Resolution Games’ Racket Club Will Appeal to Fitness & Esports Fans
Fitness and esports enthusiasts will soon have a new game to enjoy in Resolution Games’ Racket Club. While there are similarities to other racket sports like tennis and pickleball in physical reality, Racket Club is a brand new racket sport built from the ground up for VR.
This is fantastic news for those of us who use our headsets for exercise and for fun!
Back in 2021, I had the privilege of chatting with Mathieu Castelli, Resolution Games’ Chief Creative Officer, about Blaston, another VR game from Resolution Games that was picked up by esport leagues and enjoyed as a competitive VR game. At that time, Castelli & I chatted a bit off camera about VR, esports, tennis, and a non-descript racket type game they might be working on. I had hoped they would emphasize the social atmosphere possible with immersive tech and thankfully that seems to have been a big part of the plan.
In fact, according to Jim Squires, Director of Games PR at Resolution Games, “Racket Club aims to capture the general feeling of being in a real racket club — right down to strolling the grounds, spectating other players, and meeting up with other competitors before you step onto the court and start a match.”
Castelli and his team wanted to recreate an authentic club experience where players feel as if they’re in a place that feels familiar. A place where you can meet up with friends, spectate matches, hang out with friends, or walk onto the court like you would in physical reality. Except this is arguably better because you don’t have to leave your living room to do it.
Recently in the Racket Club Developer Diary, Castelli spoke about his goals for the Racket Club social aspect and overall experience. You can check out that interview below.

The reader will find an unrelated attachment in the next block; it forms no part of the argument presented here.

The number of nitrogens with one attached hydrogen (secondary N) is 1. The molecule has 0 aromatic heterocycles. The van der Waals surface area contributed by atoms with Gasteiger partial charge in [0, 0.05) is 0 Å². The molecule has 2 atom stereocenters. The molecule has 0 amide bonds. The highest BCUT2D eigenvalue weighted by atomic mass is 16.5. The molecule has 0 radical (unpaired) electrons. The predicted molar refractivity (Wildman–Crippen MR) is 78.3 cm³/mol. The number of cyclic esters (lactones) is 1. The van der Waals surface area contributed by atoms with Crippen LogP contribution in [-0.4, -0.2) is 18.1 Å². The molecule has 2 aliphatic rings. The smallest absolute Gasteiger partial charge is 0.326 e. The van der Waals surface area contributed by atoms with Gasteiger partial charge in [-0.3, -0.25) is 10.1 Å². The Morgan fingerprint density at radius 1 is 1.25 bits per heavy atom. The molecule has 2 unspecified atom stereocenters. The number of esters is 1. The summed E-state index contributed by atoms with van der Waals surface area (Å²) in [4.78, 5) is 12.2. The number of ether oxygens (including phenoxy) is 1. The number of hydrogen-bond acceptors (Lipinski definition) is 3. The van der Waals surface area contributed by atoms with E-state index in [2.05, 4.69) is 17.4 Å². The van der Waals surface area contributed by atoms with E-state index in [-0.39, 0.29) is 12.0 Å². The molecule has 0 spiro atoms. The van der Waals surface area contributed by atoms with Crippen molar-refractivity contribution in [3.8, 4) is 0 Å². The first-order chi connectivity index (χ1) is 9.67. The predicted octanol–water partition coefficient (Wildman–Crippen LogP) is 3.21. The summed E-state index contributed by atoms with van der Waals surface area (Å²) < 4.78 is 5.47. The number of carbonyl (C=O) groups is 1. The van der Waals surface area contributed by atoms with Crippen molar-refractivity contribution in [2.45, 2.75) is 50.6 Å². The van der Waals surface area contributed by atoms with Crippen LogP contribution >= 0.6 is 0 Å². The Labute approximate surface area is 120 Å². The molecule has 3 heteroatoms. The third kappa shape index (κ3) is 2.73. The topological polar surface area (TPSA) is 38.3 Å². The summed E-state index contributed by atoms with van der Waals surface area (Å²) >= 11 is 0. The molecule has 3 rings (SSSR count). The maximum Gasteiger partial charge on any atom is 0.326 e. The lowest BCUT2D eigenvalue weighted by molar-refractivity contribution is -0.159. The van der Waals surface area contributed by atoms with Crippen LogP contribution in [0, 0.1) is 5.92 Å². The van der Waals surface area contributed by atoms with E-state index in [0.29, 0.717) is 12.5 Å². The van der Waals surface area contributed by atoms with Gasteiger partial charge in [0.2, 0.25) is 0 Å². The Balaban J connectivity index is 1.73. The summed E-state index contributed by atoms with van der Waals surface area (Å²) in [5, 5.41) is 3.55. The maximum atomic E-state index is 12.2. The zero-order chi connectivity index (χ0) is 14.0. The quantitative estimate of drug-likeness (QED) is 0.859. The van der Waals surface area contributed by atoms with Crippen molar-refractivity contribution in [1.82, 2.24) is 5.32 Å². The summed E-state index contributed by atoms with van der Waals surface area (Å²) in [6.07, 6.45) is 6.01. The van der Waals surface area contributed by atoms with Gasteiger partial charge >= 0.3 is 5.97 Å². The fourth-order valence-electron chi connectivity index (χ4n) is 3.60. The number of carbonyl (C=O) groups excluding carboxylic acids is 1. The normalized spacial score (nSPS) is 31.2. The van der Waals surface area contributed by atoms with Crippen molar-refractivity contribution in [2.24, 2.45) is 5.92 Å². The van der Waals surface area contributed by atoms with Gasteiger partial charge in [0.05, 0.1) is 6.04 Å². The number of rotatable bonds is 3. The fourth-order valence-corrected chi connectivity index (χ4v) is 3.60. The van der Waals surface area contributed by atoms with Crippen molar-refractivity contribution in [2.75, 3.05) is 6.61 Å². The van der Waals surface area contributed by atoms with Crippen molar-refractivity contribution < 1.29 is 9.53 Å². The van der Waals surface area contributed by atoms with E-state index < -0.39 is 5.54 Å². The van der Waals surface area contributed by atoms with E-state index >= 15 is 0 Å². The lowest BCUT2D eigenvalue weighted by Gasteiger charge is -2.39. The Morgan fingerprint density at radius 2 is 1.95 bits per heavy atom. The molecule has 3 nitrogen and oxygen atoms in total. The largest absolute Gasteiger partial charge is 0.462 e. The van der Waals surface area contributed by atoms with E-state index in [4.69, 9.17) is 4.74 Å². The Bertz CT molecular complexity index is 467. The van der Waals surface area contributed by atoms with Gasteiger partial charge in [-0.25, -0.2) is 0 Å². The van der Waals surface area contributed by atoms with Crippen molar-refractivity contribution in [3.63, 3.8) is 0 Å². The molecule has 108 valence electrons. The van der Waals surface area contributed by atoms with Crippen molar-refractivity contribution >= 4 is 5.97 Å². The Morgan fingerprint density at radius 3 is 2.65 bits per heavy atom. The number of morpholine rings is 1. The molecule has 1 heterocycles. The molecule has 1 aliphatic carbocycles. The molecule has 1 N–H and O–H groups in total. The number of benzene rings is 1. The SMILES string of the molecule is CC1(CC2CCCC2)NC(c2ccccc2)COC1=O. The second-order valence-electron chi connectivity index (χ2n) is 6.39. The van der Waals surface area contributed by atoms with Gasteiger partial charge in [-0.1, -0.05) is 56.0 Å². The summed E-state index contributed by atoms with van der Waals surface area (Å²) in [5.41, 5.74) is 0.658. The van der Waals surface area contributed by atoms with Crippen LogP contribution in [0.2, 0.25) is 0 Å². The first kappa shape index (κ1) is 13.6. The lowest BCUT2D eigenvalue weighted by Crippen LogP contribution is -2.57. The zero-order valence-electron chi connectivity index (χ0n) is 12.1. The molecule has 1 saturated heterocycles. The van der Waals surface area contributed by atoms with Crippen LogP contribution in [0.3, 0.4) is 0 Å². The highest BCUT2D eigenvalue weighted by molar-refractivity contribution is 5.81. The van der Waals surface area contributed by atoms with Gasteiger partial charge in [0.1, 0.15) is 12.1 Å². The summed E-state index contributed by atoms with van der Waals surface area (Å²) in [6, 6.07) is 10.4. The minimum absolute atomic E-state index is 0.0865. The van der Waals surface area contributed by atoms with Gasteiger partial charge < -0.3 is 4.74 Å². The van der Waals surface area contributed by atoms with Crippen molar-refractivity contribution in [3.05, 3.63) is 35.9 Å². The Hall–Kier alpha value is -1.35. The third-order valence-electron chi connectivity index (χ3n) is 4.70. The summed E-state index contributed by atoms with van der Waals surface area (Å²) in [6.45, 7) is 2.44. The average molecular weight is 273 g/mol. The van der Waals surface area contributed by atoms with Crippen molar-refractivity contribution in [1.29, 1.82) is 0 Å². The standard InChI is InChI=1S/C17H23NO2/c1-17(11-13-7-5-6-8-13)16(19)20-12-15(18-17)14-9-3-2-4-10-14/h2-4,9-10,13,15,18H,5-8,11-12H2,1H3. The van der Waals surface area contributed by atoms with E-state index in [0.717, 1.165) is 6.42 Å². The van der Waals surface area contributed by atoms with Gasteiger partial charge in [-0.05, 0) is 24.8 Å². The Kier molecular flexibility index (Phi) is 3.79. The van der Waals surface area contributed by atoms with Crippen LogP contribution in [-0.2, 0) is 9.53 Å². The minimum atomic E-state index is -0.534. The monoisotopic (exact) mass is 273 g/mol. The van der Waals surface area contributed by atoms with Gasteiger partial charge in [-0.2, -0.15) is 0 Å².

According to the Meta Quest page for Racket Club, the game “employs physics and interactions as close to real life racket sports as you can imagine.” Pickleball and tennis are considered moderate to high intensity aerobic activities in physical reality, but with the limited play space of VR and court size of Racket Club, the game will likely be a light to moderate workout, depending on individual play styles and intensity.
For those new to the concept of exercise in VR, if you’re wondering whether these games/workouts can truly contribute to a quality fitness program, I’d encourage you to read other articles on VR Fitness Insider or visit the Virtual Reality Institute of Health and Exercise to see how some of the most popular VR games compare to traditional workout activities.
For those who want to pursue the competitive aspect of the game, since it’s a cross-platform multiplayer game with opportunities for social engagement, it seems well-designed for esports.
It’s unclear whether there’s a spectator bot that would allow casters a bird’s eye view, but a courtside view is built into the game so at the very least casters will be able to commentate on the action from there.
Either way, players can partner up for doubles or compete in singles matches so it’ll be interesting to watch the development of the competitive scene for Racket Club. The game is sure to attract players interested in organizing tournaments or leagues and with Resolution Games’ previous interest in the tournaments and events, I’m sure they’re also looking into options.
How to Order
Racket Club will launch in December for $24.99 and is available now on the Quest Store with a 12% limited-time discount on pre-orders.
It will also be available on Steam.
Although I was invited to the Racket Club beta, I haven’t been able to play yet, thanks – ironically – to a concussion I received earlier this month in a car accident while driving home from playing pickleball. The healing process has been slow so I haven’t been able to do any sports temporarily, but I’m excited to add Racket Club to my VR library of games and I hope to see you at the clubhouse in December!